Donald E. Westlake, 1933-2008

donald-westlake-films.jpg

I was saddened yesterday to hear of the death of mystery writer Donald E. Westlake. Under his own name as well as the pseudonym “Richard Stark,” Westlake wrote some of my favorite comic caper and tough-guy heist novels, and many of those books had been adapted into motion pictures. The Westlake comedies starred a professional thief named Dortmunder, who was played on screen (sometimes with a name change) by actors as diverse as Robert Redford (The Hot Rock, above left), George C. Scott, and Martin Lawrence. The most famous film version of a Richard Stark novel is probably Point Blank, with Lee Marvin, but Robert Duvall did a great job as the lead in The Outfit (above right, with Joe Don Baker).*

Westlake is also the author of Somebody Owes Me Money, which Hard Case Crime publisher Charles Ardai (who brought the novel back into print last summer) and I agree is perhaps the greatest title a novel has ever had.

And be sure to read this thoughtful appreciation from Omnivoracious, from which the picture below is taken.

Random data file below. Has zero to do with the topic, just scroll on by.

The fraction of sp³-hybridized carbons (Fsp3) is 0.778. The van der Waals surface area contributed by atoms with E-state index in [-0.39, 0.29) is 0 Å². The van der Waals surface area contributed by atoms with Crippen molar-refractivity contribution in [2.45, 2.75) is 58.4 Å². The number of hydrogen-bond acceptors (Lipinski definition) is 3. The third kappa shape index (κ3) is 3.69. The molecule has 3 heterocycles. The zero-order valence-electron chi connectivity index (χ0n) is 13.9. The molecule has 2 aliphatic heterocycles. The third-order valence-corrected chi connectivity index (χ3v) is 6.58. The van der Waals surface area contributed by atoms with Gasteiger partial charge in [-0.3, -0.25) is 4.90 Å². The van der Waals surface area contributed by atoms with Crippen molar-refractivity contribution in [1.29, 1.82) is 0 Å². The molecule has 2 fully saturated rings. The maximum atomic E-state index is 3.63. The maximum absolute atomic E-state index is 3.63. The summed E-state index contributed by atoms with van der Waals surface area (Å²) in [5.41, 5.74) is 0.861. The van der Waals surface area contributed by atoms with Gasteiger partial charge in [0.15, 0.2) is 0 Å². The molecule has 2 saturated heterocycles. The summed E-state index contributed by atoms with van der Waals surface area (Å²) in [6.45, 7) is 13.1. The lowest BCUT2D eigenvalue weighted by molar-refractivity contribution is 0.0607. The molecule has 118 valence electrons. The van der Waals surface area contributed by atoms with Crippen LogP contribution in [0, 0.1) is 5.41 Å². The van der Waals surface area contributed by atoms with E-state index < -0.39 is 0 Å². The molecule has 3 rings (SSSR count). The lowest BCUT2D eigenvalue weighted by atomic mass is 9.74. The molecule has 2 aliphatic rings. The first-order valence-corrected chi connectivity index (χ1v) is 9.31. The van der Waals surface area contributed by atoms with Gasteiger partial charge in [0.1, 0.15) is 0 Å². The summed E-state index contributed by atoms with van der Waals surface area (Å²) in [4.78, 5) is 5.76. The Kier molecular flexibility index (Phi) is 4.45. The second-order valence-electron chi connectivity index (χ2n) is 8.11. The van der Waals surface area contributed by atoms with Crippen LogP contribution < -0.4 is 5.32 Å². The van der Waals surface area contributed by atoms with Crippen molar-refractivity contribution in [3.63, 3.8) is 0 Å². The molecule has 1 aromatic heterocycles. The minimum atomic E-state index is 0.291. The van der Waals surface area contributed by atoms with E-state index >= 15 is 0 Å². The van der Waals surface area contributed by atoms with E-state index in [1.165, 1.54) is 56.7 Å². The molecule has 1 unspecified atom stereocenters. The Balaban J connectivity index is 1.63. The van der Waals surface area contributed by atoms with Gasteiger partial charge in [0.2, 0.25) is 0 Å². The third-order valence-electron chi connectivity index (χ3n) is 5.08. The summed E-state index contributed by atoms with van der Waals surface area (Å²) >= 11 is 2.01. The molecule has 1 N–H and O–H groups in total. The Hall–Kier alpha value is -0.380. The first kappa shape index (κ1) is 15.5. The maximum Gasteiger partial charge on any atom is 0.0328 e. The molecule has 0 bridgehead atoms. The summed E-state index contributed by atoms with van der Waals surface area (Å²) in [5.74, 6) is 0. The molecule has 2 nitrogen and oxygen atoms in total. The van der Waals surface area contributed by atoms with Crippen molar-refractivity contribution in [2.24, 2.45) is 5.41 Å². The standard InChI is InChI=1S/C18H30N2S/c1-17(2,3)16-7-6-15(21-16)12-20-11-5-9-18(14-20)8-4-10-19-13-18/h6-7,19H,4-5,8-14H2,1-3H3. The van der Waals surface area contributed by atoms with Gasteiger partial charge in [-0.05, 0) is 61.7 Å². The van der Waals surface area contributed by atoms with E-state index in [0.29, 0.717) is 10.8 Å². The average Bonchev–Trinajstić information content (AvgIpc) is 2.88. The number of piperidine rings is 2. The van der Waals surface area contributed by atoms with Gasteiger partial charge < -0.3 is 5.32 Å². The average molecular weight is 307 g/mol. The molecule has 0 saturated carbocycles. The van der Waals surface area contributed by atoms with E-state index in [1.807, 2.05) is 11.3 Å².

*Correction: I got the casting reversed when I wrote this post; it’s been a while since I’ve seen The Outfit. Probably too long.

2 January 2009 | obituaries |

Remembering Andy Jones

Andy Jones3.JPGI was saddened to hear this afternoon about the death of entertainment journalist Andy Jones, who suffered a fatal heart attack at a press screening of the new Angelina Jolie film A Mighty Heart. I hadn’t been in touch with Andy in far too long a time, but I wouldn’t be doing the things I do if it weren’t for him—at least nowhere near the way I’m doing them. Back in ‘96, Andy was kind enough to hire me as a freelancer for Spiv, a pop culture site that the folks at Turner were putting together when every media conglomerate decided they needed to have a webzine. Later, when they killed off most of Spiv and kept only the film section, Rough Cut, he made sure that I was tapped to do indie film reviews and cover film festivals in San Francisco. I even got to do an occasional interview with film historians like David Thomson—the site is long gone, but you might be able to find some of that stuff in the Internet Archive if you look hard enough. Anyway, Andy’s support enabled me to hone my chops as a reviewer and interviewer, and we used to talk on the phone a lot, and the one time I met him, just as I was leaving the West Coast for New York, he was so much fun that I’m sorry we never got around to doing it again.

22 June 2007 | obituaries |

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